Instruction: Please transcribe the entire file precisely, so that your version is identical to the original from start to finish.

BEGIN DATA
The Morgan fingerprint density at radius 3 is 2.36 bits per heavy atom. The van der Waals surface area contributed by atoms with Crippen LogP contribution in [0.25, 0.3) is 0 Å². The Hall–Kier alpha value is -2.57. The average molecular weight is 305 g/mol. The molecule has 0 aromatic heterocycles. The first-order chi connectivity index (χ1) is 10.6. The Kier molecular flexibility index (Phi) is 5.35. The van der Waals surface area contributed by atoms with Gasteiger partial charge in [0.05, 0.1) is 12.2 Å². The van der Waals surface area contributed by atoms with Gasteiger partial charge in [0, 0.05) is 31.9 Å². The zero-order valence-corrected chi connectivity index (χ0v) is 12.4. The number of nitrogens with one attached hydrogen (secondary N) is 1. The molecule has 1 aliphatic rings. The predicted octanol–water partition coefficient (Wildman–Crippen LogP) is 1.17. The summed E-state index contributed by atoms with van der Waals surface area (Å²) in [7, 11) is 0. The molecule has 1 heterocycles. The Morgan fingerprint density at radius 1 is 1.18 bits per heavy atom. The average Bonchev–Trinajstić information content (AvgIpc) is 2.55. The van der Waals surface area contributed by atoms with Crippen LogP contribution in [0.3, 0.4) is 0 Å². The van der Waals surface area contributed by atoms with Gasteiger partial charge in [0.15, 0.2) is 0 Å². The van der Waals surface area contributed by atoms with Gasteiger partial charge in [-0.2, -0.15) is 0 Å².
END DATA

The Morgan fingerprint density at radius 3 is 2.36 bits per heavy atom. The van der Waals surface area contributed by atoms with Crippen LogP contribution in [0.25, 0.3) is 0 Å². The Hall–Kier alpha value is -2.57. The average molecular weight is 305 g/mol. The molecule has 0 aromatic heterocycles. The first-order chi connectivity index (χ1) is 10.6. The Kier molecular flexibility index (Phi) is 5.35. The van der Waals surface area contributed by atoms with Gasteiger partial charge in [0.05, 0.1) is 12.2 Å². The van der Waals surface area contributed by atoms with Gasteiger partial charge in [0, 0.05) is 31.9 Å². The zero-order valence-corrected chi connectivity index (χ0v) is 12.4. The number of nitrogens with one attached hydrogen (secondary N) is 1. The molecule has 1 aliphatic rings. The predicted octanol–water partition coefficient (Wildman–Crippen LogP) is 1.17. The summed E-state index contributed by atoms with van der Waals surface area (Å²) in [7, 11) is 0. The molecule has 1 heterocycles. The Morgan fingerprint density at radius 1 is 1.18 bits per heavy atom. The average Bonchev–Trinajstić information content (AvgIpc) is 2.55. The van der Waals surface area contributed by atoms with Crippen LogP contribution in [0.3, 0.4) is 0 Å². The van der Waals surface area contributed by atoms with Gasteiger partial charge in [0.15, 0.2) is 0 Å². The van der Waals surface area contributed by atoms with Gasteiger partial charge in [-0.2, -0.15) is 0 Å².